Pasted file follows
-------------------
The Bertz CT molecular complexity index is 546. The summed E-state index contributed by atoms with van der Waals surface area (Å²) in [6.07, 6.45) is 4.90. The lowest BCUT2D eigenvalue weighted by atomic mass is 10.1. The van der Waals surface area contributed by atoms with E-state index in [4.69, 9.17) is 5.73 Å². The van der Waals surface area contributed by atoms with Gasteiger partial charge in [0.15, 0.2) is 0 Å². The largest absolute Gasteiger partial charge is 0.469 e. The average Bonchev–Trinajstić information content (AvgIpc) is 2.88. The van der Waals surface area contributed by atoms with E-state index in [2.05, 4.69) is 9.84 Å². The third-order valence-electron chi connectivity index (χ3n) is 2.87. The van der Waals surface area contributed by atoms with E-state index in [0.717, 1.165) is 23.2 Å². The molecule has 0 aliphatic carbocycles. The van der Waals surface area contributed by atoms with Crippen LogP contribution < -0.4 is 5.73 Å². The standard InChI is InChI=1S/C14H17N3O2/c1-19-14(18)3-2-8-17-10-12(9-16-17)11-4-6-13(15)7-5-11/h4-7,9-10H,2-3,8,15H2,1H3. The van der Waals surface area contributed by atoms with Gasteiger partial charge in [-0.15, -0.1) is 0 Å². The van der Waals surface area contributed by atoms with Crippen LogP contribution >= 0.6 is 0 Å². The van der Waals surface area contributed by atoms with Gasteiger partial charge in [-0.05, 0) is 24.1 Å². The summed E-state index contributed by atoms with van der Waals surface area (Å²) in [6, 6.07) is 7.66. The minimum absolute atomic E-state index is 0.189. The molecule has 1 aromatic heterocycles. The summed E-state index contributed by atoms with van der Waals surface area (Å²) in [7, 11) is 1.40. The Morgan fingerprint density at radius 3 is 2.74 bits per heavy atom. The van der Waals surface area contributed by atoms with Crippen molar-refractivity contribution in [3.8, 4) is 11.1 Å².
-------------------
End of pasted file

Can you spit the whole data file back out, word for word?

The Bertz CT molecular complexity index is 546. The summed E-state index contributed by atoms with van der Waals surface area (Å²) in [6.07, 6.45) is 4.90. The lowest BCUT2D eigenvalue weighted by atomic mass is 10.1. The van der Waals surface area contributed by atoms with E-state index in [4.69, 9.17) is 5.73 Å². The van der Waals surface area contributed by atoms with Gasteiger partial charge in [0.15, 0.2) is 0 Å². The largest absolute Gasteiger partial charge is 0.469 e. The average Bonchev–Trinajstić information content (AvgIpc) is 2.88. The van der Waals surface area contributed by atoms with E-state index in [2.05, 4.69) is 9.84 Å². The third-order valence-electron chi connectivity index (χ3n) is 2.87. The van der Waals surface area contributed by atoms with E-state index in [0.717, 1.165) is 23.2 Å². The molecule has 0 aliphatic carbocycles. The van der Waals surface area contributed by atoms with Crippen LogP contribution < -0.4 is 5.73 Å². The standard InChI is InChI=1S/C14H17N3O2/c1-19-14(18)3-2-8-17-10-12(9-16-17)11-4-6-13(15)7-5-11/h4-7,9-10H,2-3,8,15H2,1H3. The van der Waals surface area contributed by atoms with Gasteiger partial charge in [-0.15, -0.1) is 0 Å². The van der Waals surface area contributed by atoms with Crippen LogP contribution >= 0.6 is 0 Å². The van der Waals surface area contributed by atoms with Gasteiger partial charge in [-0.05, 0) is 24.1 Å². The summed E-state index contributed by atoms with van der Waals surface area (Å²) in [6, 6.07) is 7.66. The minimum absolute atomic E-state index is 0.189. The molecule has 1 aromatic heterocycles. The summed E-state index contributed by atoms with van der Waals surface area (Å²) in [7, 11) is 1.40. The Morgan fingerprint density at radius 3 is 2.74 bits per heavy atom. The van der Waals surface area contributed by atoms with Crippen molar-refractivity contribution in [3.8, 4) is 11.1 Å².